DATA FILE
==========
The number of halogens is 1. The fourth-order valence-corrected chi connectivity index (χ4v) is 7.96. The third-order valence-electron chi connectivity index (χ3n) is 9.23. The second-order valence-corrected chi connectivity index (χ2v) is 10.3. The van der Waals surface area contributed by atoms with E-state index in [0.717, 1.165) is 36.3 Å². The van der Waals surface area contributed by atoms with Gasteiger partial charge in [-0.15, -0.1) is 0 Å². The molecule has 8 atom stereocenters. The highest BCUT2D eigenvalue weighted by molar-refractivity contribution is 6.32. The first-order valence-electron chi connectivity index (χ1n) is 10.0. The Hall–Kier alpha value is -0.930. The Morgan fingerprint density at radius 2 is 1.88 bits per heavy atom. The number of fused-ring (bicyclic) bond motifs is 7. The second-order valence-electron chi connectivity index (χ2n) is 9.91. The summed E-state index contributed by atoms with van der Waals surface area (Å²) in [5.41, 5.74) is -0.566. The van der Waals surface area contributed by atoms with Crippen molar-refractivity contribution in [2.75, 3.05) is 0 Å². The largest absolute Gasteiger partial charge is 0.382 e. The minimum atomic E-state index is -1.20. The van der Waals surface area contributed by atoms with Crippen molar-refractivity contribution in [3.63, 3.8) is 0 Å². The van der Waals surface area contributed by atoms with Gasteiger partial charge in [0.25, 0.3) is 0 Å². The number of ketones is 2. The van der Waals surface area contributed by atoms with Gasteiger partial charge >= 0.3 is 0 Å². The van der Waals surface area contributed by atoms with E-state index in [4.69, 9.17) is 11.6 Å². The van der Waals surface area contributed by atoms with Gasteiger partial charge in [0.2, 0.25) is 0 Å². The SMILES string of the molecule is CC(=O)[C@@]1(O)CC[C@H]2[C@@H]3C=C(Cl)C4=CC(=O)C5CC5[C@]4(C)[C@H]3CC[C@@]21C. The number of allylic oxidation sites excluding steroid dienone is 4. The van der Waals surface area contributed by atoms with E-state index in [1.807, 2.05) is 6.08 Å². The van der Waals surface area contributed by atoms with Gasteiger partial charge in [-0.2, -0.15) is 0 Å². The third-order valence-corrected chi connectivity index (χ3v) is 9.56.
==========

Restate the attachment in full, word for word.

The number of halogens is 1. The fourth-order valence-corrected chi connectivity index (χ4v) is 7.96. The third-order valence-electron chi connectivity index (χ3n) is 9.23. The second-order valence-corrected chi connectivity index (χ2v) is 10.3. The van der Waals surface area contributed by atoms with E-state index in [0.717, 1.165) is 36.3 Å². The van der Waals surface area contributed by atoms with Gasteiger partial charge in [-0.15, -0.1) is 0 Å². The molecule has 8 atom stereocenters. The highest BCUT2D eigenvalue weighted by molar-refractivity contribution is 6.32. The first-order valence-electron chi connectivity index (χ1n) is 10.0. The Hall–Kier alpha value is -0.930. The Morgan fingerprint density at radius 2 is 1.88 bits per heavy atom. The number of fused-ring (bicyclic) bond motifs is 7. The second-order valence-electron chi connectivity index (χ2n) is 9.91. The summed E-state index contributed by atoms with van der Waals surface area (Å²) in [5.41, 5.74) is -0.566. The van der Waals surface area contributed by atoms with Crippen molar-refractivity contribution in [2.75, 3.05) is 0 Å². The largest absolute Gasteiger partial charge is 0.382 e. The minimum atomic E-state index is -1.20. The van der Waals surface area contributed by atoms with Crippen molar-refractivity contribution in [3.63, 3.8) is 0 Å². The van der Waals surface area contributed by atoms with Gasteiger partial charge in [0.25, 0.3) is 0 Å². The number of ketones is 2. The van der Waals surface area contributed by atoms with Gasteiger partial charge >= 0.3 is 0 Å². The van der Waals surface area contributed by atoms with E-state index in [4.69, 9.17) is 11.6 Å². The van der Waals surface area contributed by atoms with Gasteiger partial charge in [0.2, 0.25) is 0 Å². The SMILES string of the molecule is CC(=O)[C@@]1(O)CC[C@H]2[C@@H]3C=C(Cl)C4=CC(=O)C5CC5[C@]4(C)[C@H]3CC[C@@]21C. The number of allylic oxidation sites excluding steroid dienone is 4. The van der Waals surface area contributed by atoms with E-state index in [1.807, 2.05) is 6.08 Å². The van der Waals surface area contributed by atoms with Gasteiger partial charge in [-0.2, -0.15) is 0 Å². The third-order valence-corrected chi connectivity index (χ3v) is 9.56.